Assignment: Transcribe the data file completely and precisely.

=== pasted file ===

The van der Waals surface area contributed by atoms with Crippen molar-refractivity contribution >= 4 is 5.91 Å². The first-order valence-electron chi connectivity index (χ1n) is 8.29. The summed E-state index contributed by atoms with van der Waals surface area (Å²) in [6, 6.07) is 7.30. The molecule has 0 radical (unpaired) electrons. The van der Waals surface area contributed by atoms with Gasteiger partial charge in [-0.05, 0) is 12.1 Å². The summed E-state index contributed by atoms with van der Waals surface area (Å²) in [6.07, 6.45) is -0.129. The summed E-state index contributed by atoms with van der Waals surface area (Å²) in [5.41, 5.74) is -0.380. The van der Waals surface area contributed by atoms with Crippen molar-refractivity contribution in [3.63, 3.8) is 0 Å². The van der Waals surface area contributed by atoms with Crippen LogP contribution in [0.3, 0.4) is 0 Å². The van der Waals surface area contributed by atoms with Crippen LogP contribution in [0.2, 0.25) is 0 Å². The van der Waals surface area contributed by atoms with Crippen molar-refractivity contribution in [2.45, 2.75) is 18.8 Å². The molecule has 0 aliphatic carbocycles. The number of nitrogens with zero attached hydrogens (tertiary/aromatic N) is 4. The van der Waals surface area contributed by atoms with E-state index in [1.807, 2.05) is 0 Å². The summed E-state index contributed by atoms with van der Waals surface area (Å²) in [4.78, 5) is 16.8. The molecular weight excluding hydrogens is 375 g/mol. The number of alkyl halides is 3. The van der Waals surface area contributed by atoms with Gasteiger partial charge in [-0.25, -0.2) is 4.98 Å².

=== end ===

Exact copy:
The van der Waals surface area contributed by atoms with Crippen molar-refractivity contribution >= 4 is 5.91 Å². The first-order valence-electron chi connectivity index (χ1n) is 8.29. The summed E-state index contributed by atoms with van der Waals surface area (Å²) in [6, 6.07) is 7.30. The molecule has 0 radical (unpaired) electrons. The van der Waals surface area contributed by atoms with Gasteiger partial charge in [-0.05, 0) is 12.1 Å². The summed E-state index contributed by atoms with van der Waals surface area (Å²) in [6.07, 6.45) is -0.129. The summed E-state index contributed by atoms with van der Waals surface area (Å²) in [5.41, 5.74) is -0.380. The van der Waals surface area contributed by atoms with Crippen molar-refractivity contribution in [3.63, 3.8) is 0 Å². The van der Waals surface area contributed by atoms with Crippen LogP contribution in [0.3, 0.4) is 0 Å². The van der Waals surface area contributed by atoms with Crippen LogP contribution in [0.2, 0.25) is 0 Å². The van der Waals surface area contributed by atoms with Crippen molar-refractivity contribution in [2.45, 2.75) is 18.8 Å². The molecule has 0 aliphatic carbocycles. The number of nitrogens with zero attached hydrogens (tertiary/aromatic N) is 4. The van der Waals surface area contributed by atoms with E-state index in [1.807, 2.05) is 0 Å². The summed E-state index contributed by atoms with van der Waals surface area (Å²) in [4.78, 5) is 16.8. The molecular weight excluding hydrogens is 375 g/mol. The number of alkyl halides is 3. The van der Waals surface area contributed by atoms with Gasteiger partial charge in [-0.25, -0.2) is 4.98 Å².